I have thousands of times series of different length and different time. I want to group them together so that I know the optimal ones to pick as input for a ML algorithm and to document how they are related. Those times series are from stations, some of them inactive and some still active.

My goal would eventually be to use data from active stations in the cluster in order to model the inactive station by assuming that the correlation of the signal will stay the same in time.

I am able to get the euclidean distance and a distance matrix ( used for DTW) for series that overlap but the issue is that most of them will not overlap together. So if I summarize the distance value and put it into a global distance matrix I will have a sparse distance matrix.

I know that hierarchical clustering can deal with data considering only their distance to each other but the distance matrix may contain only finite values (in the scipy version) and adding any sort of fake distance values will greatly affect clustering.

I am aware that DBSCAN might be my only option since I only have sparse distance measure and that any other approach with the raw data will not be possible due to their varying total length and their varying start and end period.

Is DBSCAN the only solution to these types of problems or are there other algorithms or methodology that can cluster using only sparse distance data ?

  • $\begingroup$ What do you mean by "optimal ones to pick as input for a ML algorithm"? Why do you think it is best to pick only a subset? What do you mean by "document how they are related"? I wonder if there is a better way to accomplish whatever you are trying to accomplish. $\endgroup$ – D.W. Jul 3 '18 at 6:38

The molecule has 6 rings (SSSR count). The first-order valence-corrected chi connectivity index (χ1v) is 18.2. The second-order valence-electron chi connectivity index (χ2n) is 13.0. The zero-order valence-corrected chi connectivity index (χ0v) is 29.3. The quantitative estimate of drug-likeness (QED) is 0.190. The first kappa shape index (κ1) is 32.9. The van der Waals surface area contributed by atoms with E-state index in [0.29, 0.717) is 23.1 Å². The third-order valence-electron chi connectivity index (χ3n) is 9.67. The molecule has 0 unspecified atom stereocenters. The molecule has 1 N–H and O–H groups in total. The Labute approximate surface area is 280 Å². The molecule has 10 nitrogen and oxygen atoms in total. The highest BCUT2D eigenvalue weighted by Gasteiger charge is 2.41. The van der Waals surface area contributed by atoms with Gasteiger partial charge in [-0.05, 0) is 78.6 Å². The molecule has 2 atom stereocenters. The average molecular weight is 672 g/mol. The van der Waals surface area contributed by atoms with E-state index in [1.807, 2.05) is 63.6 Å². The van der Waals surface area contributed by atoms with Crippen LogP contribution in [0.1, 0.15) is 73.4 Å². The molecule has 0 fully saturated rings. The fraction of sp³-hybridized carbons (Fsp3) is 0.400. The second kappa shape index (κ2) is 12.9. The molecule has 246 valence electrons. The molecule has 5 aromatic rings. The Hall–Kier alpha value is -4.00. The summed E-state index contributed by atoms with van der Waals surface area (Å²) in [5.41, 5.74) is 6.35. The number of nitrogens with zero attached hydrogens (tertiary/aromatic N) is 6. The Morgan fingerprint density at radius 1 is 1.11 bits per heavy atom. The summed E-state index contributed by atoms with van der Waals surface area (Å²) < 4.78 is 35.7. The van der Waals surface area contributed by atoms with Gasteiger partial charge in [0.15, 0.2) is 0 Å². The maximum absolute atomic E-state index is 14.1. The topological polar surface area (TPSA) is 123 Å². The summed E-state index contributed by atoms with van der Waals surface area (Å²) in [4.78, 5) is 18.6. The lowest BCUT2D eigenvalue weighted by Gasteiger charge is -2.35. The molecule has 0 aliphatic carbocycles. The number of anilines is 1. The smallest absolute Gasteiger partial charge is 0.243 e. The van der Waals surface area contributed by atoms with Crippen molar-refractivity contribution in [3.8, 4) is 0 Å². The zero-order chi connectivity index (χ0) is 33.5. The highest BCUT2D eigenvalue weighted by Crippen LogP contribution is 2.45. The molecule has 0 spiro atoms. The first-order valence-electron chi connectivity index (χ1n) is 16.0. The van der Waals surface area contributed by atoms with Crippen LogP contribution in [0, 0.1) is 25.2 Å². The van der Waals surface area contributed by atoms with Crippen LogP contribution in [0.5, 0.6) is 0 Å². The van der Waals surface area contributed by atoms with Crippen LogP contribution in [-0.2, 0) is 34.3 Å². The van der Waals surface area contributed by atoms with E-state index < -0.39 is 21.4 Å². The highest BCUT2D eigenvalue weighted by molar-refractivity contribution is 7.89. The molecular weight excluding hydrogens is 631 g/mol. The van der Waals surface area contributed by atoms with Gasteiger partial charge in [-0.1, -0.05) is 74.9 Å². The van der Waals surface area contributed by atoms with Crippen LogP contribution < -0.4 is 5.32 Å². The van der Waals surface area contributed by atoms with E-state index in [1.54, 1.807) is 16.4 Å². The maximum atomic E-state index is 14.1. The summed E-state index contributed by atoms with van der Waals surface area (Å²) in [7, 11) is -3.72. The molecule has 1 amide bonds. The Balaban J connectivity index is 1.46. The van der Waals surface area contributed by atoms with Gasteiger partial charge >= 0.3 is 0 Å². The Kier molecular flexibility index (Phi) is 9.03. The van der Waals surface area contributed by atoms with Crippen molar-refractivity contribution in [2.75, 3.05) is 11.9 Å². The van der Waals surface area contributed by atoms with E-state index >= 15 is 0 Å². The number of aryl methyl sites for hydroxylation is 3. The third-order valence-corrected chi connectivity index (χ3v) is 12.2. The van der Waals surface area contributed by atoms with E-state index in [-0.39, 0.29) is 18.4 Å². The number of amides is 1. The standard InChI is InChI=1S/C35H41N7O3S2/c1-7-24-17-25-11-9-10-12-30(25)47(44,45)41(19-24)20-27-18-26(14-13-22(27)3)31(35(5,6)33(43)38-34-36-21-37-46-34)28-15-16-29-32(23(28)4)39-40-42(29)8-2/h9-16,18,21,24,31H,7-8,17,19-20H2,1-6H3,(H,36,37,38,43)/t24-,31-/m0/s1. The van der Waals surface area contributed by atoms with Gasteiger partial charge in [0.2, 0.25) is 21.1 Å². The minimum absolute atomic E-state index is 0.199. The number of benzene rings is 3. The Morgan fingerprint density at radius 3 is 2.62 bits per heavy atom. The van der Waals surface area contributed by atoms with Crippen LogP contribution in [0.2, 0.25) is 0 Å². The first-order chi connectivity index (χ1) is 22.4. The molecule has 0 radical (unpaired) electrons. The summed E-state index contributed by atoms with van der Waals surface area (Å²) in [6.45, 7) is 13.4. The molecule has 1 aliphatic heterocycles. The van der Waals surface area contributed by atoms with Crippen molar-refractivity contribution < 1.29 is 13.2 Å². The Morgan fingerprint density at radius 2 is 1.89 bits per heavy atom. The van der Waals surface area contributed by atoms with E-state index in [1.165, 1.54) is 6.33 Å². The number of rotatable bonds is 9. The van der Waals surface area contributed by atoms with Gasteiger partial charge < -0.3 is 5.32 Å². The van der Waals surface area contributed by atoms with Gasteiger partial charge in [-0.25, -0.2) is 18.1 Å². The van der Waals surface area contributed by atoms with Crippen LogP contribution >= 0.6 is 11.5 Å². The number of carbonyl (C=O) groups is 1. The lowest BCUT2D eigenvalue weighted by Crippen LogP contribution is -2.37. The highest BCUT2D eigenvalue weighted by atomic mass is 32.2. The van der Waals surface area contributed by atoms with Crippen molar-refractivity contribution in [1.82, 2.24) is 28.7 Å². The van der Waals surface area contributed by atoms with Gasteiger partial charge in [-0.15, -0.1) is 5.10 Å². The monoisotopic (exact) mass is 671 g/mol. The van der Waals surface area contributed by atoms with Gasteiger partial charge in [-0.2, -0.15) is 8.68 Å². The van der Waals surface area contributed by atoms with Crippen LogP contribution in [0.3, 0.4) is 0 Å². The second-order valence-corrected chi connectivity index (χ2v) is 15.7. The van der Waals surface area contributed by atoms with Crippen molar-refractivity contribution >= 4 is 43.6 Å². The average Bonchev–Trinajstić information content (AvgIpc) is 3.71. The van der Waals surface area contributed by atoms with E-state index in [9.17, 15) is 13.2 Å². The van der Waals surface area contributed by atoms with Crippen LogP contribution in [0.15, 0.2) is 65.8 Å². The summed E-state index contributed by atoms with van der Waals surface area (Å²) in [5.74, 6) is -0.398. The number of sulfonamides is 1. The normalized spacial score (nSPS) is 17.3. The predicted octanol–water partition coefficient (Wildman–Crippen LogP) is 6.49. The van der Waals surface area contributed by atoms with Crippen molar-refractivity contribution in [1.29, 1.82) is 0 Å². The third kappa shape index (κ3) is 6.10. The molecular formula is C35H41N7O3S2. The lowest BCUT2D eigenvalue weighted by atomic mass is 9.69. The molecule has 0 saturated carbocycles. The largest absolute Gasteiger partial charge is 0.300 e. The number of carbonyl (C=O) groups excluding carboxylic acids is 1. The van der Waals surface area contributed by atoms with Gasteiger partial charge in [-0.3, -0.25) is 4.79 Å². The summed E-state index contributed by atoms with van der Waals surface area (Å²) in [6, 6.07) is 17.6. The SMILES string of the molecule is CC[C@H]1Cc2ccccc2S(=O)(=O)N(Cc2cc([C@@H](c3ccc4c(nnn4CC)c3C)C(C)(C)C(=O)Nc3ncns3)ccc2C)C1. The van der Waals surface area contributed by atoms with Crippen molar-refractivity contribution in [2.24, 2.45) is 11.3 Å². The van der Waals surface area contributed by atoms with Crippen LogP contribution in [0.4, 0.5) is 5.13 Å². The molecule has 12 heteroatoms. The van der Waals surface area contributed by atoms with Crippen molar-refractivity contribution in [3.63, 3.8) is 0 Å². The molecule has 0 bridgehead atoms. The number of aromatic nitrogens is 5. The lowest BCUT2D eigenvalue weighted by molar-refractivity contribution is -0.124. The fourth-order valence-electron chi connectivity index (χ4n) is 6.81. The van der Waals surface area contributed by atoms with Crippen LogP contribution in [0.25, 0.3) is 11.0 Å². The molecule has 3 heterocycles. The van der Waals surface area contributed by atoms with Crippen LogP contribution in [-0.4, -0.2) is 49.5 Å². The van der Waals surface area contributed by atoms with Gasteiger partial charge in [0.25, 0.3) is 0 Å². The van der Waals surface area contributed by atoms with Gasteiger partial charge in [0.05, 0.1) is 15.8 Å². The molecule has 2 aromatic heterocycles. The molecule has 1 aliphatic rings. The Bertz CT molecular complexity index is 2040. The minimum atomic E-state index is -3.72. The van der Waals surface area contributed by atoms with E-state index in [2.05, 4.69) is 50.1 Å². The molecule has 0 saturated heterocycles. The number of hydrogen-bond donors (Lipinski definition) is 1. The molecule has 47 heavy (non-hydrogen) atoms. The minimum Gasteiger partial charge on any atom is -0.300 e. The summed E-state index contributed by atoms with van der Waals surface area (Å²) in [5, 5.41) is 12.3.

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    $\begingroup$ What do you mean by "for series that overlap"? You can compute the DTW distance for any pair of time series; there's no restriction that they "overlap" (whatever that means). Are you sure you are using DTW properly? I don't understand your constraints. $\endgroup$ – D.W. Jul 3 '18 at 6:39
  • $\begingroup$ The goal would be to model a station from the observer points of another station. To do so I need to see how they behave in relation to each other for a given time or in a relatively short timeframe. If some of those stations exhibit the same response at the same time or with a handful of days of different then I know that their response signal is correlated and that can be used to estimate the state of the system at the inactive station. Using all 5000+ stations for input for a ML algorithm is too much unnecessary data since only a few correlated input should be sufficient. $\endgroup$ – Al rl Jul 3 '18 at 10:32
  • $\begingroup$ If I were to use any random series with DTW that woulnd't help since I want to do a daily prediction and matching series that range from 1950 (and ending randomly) with some starting in the 2000s that can cover a couple of years to many decade in order to compare their behaviour in time makes no sense. This is why I must join the dataset with an inner join based on the date to obtain the distance of their response for the same time period. $\endgroup$ – Al rl Jul 3 '18 at 10:38
  • $\begingroup$ I still question your premise. I question that putting 5000+ stations into the training set is "too much data"; ML algorithms are perfectly well able to handle extra data, and usually the more data, the better. It seems like you might be trying to solve a problem that you don't need to solve. $\endgroup$ – D.W. Jul 3 '18 at 16:10

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